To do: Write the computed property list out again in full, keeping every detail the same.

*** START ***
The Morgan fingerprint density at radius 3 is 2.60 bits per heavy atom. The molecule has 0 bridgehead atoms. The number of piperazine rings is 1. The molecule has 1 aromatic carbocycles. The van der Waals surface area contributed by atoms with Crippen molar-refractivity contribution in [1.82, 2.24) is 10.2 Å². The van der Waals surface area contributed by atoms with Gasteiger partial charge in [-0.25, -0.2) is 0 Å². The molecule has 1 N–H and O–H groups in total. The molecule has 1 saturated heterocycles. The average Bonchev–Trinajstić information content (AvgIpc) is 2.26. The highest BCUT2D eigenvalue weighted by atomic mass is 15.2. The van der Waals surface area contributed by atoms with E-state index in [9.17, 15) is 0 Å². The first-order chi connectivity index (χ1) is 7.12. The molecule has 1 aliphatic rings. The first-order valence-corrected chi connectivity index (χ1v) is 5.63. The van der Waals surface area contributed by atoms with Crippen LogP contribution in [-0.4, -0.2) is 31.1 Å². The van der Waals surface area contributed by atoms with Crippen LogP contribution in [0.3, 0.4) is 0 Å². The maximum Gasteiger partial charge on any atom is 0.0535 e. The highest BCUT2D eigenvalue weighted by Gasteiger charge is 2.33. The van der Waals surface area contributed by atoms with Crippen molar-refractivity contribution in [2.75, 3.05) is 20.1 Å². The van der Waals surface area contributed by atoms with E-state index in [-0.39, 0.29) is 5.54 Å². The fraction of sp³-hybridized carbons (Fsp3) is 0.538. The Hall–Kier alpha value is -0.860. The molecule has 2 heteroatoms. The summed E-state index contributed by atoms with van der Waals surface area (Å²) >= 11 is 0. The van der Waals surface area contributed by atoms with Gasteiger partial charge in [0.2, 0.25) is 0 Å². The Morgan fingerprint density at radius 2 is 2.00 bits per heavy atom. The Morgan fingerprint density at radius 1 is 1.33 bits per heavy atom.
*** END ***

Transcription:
The Morgan fingerprint density at radius 3 is 2.60 bits per heavy atom. The molecule has 0 bridgehead atoms. The number of piperazine rings is 1. The molecule has 1 aromatic carbocycles. The van der Waals surface area contributed by atoms with Crippen molar-refractivity contribution in [1.82, 2.24) is 10.2 Å². The van der Waals surface area contributed by atoms with Gasteiger partial charge in [-0.25, -0.2) is 0 Å². The molecule has 1 N–H and O–H groups in total. The molecule has 1 saturated heterocycles. The average Bonchev–Trinajstić information content (AvgIpc) is 2.26. The highest BCUT2D eigenvalue weighted by atomic mass is 15.2. The van der Waals surface area contributed by atoms with E-state index in [9.17, 15) is 0 Å². The first-order chi connectivity index (χ1) is 7.12. The molecule has 1 aliphatic rings. The first-order valence-corrected chi connectivity index (χ1v) is 5.63. The van der Waals surface area contributed by atoms with Crippen LogP contribution in [-0.4, -0.2) is 31.1 Å². The van der Waals surface area contributed by atoms with Crippen LogP contribution in [0.3, 0.4) is 0 Å². The maximum Gasteiger partial charge on any atom is 0.0535 e. The highest BCUT2D eigenvalue weighted by Gasteiger charge is 2.33. The van der Waals surface area contributed by atoms with Crippen molar-refractivity contribution in [2.75, 3.05) is 20.1 Å². The van der Waals surface area contributed by atoms with E-state index in [-0.39, 0.29) is 5.54 Å². The fraction of sp³-hybridized carbons (Fsp3) is 0.538. The Hall–Kier alpha value is -0.860. The molecule has 2 heteroatoms. The summed E-state index contributed by atoms with van der Waals surface area (Å²) >= 11 is 0. The van der Waals surface area contributed by atoms with Gasteiger partial charge in [0.2, 0.25) is 0 Å². The Morgan fingerprint density at radius 2 is 2.00 bits per heavy atom. The Morgan fingerprint density at radius 1 is 1.33 bits per heavy atom.